Our Inequality: An Introduction

Our Inequality: An Introduction

Inequality is greater now than it has been at any time in the last century, and the gaps in wages, income, and wealth are wider in the United States than in any other democratic and developed economy. Yet we lack a clear and compelling account of how and why we arrived this point. Our current economic troubles have aimed a spotlight at our inequality problem, but they did not create it. What did?

(Antoine Walter/Flickr)

This series is adapted from Growing Apart: A Political History of American Inequality, a resource developed for the Project on Inequality and the Common Good at the Institute for Policy Studies and inequality.org. It is presented in nine parts. This introduction lays out the basic dimensions of American inequality and interrogates the usual explanatory suspects. The next eight parts will develop a political explanation for American inequality, looking in turn at labor relations, the minimum wage and labor standards, job-based benefits, social policy, taxes, financialization, executive pay, and macroeconomic policy.

Americans today live in a starkly unequal society. Inequality is greater now than it has been at any time in the last century, and the gaps in wages, income, and wealth are wider here than they are in any other democratic and developed economy.

The dimensions of that inequality are both familiar and depressing. A smaller share of national income is flowing to wages and earnings, and—more important—inequality within that labor share is widening. As a result, wage growth has flatlined for a generation [click here for interactive graphic]. Middle-income workers make no more now than they did in the late 1970s; those in the lower wage cohort have lost ground over that span.

The growing gap in income (including non-wage income like returns on investment or capital gains) is even starker. Between 1979 and 2007, the real incomes of the richest 1 percent almost tripled, while the real incomes of the median household inched up only about 25 percent—and that almost all due to an increase in labor force participation and hours worked.

Inequality in wealth (the sum total of household savings, home equity, investments, and debts) is starker still [click here for graphic]. The richest 1 percent claims about a third of the nation’s wealth; the top 5 percent claim over 60 percent. These shares have grown steadily over the last generation. The recession took a big bite out of middle-class wealth (much of which is vested in home equity). And the gains of the recovery have flowed almost exclusively to the richest Americans.

On each of these fronts, inequality has grown more in the United States than it has elsewhere. Nowhere in the industrialized world is there a bigger gap between wage growth and productivity growth over the last two business cycles. Over the last twenty years, the richest Americans started with a bigger share of income than any of their well-heeled peers and gained more than any of them. Among the world’s wealthy countries (those with an average adult wealth of $100,000 or more), the U.S. ranks dead last on the relevant inequality measures.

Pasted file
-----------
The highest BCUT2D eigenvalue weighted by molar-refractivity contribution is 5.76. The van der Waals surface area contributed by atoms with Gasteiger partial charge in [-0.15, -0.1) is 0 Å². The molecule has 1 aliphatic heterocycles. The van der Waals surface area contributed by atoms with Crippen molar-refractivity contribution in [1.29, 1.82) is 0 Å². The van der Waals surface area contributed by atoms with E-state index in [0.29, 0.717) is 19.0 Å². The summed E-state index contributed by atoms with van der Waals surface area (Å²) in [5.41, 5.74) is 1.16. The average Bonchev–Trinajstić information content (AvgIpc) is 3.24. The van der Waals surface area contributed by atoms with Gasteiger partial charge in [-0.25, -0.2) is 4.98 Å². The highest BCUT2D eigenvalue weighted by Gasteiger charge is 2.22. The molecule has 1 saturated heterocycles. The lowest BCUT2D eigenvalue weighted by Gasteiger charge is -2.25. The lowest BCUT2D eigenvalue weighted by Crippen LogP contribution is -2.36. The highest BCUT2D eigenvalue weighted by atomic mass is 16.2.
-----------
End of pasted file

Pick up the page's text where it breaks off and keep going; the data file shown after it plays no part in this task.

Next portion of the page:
To make matters worse, demography and geography widen those gaps for many Americans. The gender gap in wages, income, and wealth has closed very slowly, and much of that progress is driven by the collapse of male wages rather than real gains by working women. The racial gap in wages, incomes, and wealth has closed little, and it has widened for those caught up in the startling (and racialized) spike in incarceration in the United States. While racial segregation in our cities has abated somewhat over the last generation, economic segregation—the likelihood that Americans live in enclaves of wealth or poverty—has hardened. Economic mobility, by any measure, remains weak; the recent spike in inequality has simply hardened that dismal American admonition: “choose your parents wisely.”

How Did We Get Here?

For all the jaw-dropping comparisons—between rich and poor, between then and now, between the United States and other nations—we lack a clear and compelling account of how and why we arrived this point. Our current economic troubles have aimed a spotlight at our inequality problem, but they did not create it.

What did? Conventional explanations generally posit one or both of two plotlines. The first: somebody took the money. This version stresses Wall Street greed and the Bush-era tax cuts and features a plutocracy determined to claim more than its share of private wealth and shoulder less than its share of public goods. The second: something happened to the economy. This version has a backstory in the inexorable march of globalization and technological change, and a more recent plot twist: the recession that began in 2007 and—for most of us—has not yet ended.